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Home > International Journalism > Reference Guide to the Geneva Conventions > Geneva Conventions of 1949 and 1977

Reference Guide to the Geneva Conventions
Geneva Conventions of 1949 and 1977

Geneva Conventions:
A Reference Guide

Welcome
About the Guide
Alphabetical Index
Introduction
History
Conventions Texts
     I | II | III | IV | PI | PII

Author's Note
Resources/Links
Contacts
Order a Copy

Image of original document of the first Geneva Convention from 1864 courtesy Kevin Quinn, Ohio, US; licensed under the Creative Commons Attribution license

There are four Geneva Conventions, signed August 12, 1949, and the two additional Protocols of June 8, 1977. These treaties are all fully indexed on this site.

In addition, there are many other international treaties which govern the conduct of war or establish human rights standards (see more treaties) which are not indexed here.

Convention I
For the Amelioration of the Condition of the Wounded and Sick in Armed Forces in the Field. Sets forth the protections for members of the armed forces who become wounded or sick. Full text

Convention II
For the Amelioration of the Condition of Wounded, Sick and Shipwrecked Members of Armed Forces at Sea. Extends protections to wounded, sick and shipwrecked members of naval forces. Full text

Convention III
Relative to the Treatment of Prisoners of War, Geneva. Lists the rights of prisoners of war. Full text

Convention IV
Relative to the Protection of Civilian Persons in Time of War, Geneva. Deals with the protection of the civilian population in times of war. Full text

Protocol I
Additional to the Geneva Conventions of 12 August 1949, and relating to the Protection of Victims of International Armed Conflicts. Extends protections to victims of wars against racist regimes and wars of self determination. Full text

Protocol II
Additional to the Geneva Conventions of 12 August 1949, and relating to the Proection of Victims of Non-International Armed Conflicts. Extends protections to victims of internal conflicts in which an armed opposition controls enough territory to enable them to carry out sustained military operations. Full text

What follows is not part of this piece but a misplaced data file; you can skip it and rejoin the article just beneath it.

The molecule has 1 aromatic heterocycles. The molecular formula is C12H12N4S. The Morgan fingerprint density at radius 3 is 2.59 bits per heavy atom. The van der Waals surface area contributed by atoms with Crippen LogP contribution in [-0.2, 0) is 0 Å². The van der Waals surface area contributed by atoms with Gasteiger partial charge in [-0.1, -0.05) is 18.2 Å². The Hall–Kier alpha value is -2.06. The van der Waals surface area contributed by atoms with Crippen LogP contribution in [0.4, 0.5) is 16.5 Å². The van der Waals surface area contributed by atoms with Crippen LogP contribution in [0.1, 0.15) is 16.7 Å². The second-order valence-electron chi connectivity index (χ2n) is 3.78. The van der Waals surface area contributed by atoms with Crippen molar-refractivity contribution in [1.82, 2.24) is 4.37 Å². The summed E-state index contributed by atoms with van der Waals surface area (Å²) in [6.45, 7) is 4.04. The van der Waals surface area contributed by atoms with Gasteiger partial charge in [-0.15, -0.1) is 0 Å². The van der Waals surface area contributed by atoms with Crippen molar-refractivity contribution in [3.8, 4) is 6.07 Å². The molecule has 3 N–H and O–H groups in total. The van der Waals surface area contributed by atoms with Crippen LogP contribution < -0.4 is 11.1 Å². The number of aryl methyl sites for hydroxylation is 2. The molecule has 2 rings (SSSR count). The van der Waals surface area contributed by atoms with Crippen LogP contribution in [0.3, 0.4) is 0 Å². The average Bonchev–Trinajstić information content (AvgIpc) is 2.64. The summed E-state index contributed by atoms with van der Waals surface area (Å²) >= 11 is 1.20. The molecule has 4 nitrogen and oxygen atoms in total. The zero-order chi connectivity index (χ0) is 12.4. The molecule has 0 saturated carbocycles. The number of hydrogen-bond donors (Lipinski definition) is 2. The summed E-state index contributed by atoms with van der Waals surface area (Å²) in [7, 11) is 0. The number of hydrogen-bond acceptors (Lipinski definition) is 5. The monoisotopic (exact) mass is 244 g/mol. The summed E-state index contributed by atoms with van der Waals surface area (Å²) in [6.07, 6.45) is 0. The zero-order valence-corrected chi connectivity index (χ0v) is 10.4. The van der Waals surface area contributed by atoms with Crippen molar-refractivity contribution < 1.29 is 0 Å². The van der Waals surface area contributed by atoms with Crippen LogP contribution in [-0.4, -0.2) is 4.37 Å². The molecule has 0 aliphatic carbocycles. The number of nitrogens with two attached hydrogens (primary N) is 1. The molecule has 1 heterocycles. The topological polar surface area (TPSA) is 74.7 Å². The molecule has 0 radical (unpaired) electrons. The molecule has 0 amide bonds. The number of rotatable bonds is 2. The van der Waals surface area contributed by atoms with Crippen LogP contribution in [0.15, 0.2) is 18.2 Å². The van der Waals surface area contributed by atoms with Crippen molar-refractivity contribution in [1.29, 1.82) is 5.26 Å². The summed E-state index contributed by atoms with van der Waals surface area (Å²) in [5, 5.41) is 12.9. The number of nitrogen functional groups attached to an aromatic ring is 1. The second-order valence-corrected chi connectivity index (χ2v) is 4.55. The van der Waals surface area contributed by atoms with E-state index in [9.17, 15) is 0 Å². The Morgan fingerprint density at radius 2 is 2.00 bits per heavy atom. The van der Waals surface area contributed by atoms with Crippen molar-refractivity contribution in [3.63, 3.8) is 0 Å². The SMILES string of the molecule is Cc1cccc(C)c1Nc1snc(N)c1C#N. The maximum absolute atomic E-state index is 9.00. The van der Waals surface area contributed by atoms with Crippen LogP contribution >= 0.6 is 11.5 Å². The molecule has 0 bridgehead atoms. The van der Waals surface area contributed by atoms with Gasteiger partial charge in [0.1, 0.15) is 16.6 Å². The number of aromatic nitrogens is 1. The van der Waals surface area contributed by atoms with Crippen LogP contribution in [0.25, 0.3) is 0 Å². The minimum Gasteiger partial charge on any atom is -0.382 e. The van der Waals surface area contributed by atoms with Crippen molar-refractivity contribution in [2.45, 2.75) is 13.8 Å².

More Treaties
A number of other treaties have been signed, covering such issues as human rights, the use of particular weapons, and genocide. They include:

Universal Declaration of Human Rights of 1948
Convention on the Prevention and Punishment of the Crime of Genocide of 1948
Convention for the Protection of Cultural Property in the Event of Armed Conflict of 1954
International Convention on the Elimination of All Forms of Racial Discrimination of 1965
International Covenant on Civil and Political Rights of 1966
International Covenant on Economic, Social and Cultural Rights of 1966
Convention on the Non-Applicability of Statutory Limitations to War Crimes and Crimes Against Humanity of 1968.
Convention on the Elimination of All Forms of Discrimination against Women of 1979
Convention on Prohibitions or Restrictions on the Use of Certain Conventional Weapons Which May be Deemed to be Excessively Injurious or to Have Indiscriminate Effects. Geneva of 1980.
Convention against Torture and Other Cruel, Inhuman or Degrading Treatment or Punishment of 1984
Convention on the Rights of the Child of 1989
— Convention on the Prohibition of the Development, Production, Stockpiling and Use of Chemical Weapons and on their Destruction of 1993
Convention on the Prohibition of the Use, Stockpiling, Production and Transfer of Anti-Personnel Mines and on their Destruction of 1997

Copyright © 2003 Maria Trombly. All rights reserved.

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